Exclusive previews and one-off experiences from just €5 a month
Dates: 06 Jul - 06 Jul
Show Time: 7.30pm (Doors 7pm)
Tickets: €10.50 - 12.50
Sound Collector is a new series of events which explore the spaces between music, installation, improvisation, sound, and noise. We aim to provide a platform for experimentation and exploration of multidisciplinary art practices in a performance environment.
The first installment of Sound Collector will see musician Jenna Harris begin the night with a performance for voice and electronics. Flautist, composer, and improvisor Lina Andonovska will follow with some of her recent works for flute and electronics.
Next up is sound artist Fergus Kelly playing a solo percussion set with found metals and plastics. The final performance of the night will be Lacey – Brown – Roth, a trio featuring David Lacey, Nicholas Brown and Nick Roth. Considering the diverse musical backgrounds of each of these composers this is sure to be something of the other.
Visual artist Stephen Dunne will provide a backdrop of imagery throughout the night.
For more information please visit www.soundcollector.org
Click for instant happiness.
Call the Box Office:+353 1 8819 613
Supported by Kaph Coffee Shop.
Sound Collector is a new event in Dublin which explores the spaces between music, installation, improvisation, sound and noise.
July 14 2020, at 05:12pm
Project Arts Centre is pleased to announce an open call for a series of 3 artist commissions. Future Forecast is a series of events and artistic interventions forming part of a speculative voyage towards the future. Future Forecast is a multiway transmission with 2020+ vision. For the Arts sector, the last few months have been a time of crisis, but also a time of reflection. The building is a luxury and we miss it. We miss artists making their work in our spaces and audiences making a journey through the building to see that work and we miss being together…Read More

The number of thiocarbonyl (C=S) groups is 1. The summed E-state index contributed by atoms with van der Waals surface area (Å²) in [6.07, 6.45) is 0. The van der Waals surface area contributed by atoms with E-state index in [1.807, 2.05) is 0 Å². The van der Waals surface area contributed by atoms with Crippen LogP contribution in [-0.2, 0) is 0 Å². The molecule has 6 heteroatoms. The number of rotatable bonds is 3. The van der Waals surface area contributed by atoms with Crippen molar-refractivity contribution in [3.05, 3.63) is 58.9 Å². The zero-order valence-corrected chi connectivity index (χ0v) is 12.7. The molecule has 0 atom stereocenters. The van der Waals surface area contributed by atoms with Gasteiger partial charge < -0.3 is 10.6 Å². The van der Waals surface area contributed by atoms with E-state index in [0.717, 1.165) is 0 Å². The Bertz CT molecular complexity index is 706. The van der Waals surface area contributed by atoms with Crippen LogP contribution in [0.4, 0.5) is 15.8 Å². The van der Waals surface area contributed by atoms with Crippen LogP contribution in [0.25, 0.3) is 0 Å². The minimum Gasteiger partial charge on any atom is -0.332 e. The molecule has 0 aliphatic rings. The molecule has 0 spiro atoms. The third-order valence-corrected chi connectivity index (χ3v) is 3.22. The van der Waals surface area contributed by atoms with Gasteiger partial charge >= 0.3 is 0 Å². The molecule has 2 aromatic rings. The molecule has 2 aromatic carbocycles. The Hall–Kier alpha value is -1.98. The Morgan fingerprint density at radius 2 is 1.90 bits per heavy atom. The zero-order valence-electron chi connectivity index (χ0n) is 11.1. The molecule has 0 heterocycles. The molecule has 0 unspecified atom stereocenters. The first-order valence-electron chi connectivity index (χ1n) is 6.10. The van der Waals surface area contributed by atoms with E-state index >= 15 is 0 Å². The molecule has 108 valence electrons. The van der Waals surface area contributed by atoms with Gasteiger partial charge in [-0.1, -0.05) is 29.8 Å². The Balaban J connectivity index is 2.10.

June 12 2020, at 10:55am
Exactly 20 years ago the new purpose-built premises of Project Arts Centre reopened amidst huge expectations and speculations on its capacities to live up to its artist-led ethos and continue its creative path dedicated to experimentation and radical practices. There were sceptics and critical voices addressing both the context of the development of the Temple Bar Cultural Quarter and spectacle-oriented, consumer-driven cultural production which some feared Project’s subversive spirit might fall prey to after its refurbishment. An anniversary at most times is an important opportunity to reflect, especially during such transformative moments as those we are living through right now.…Read More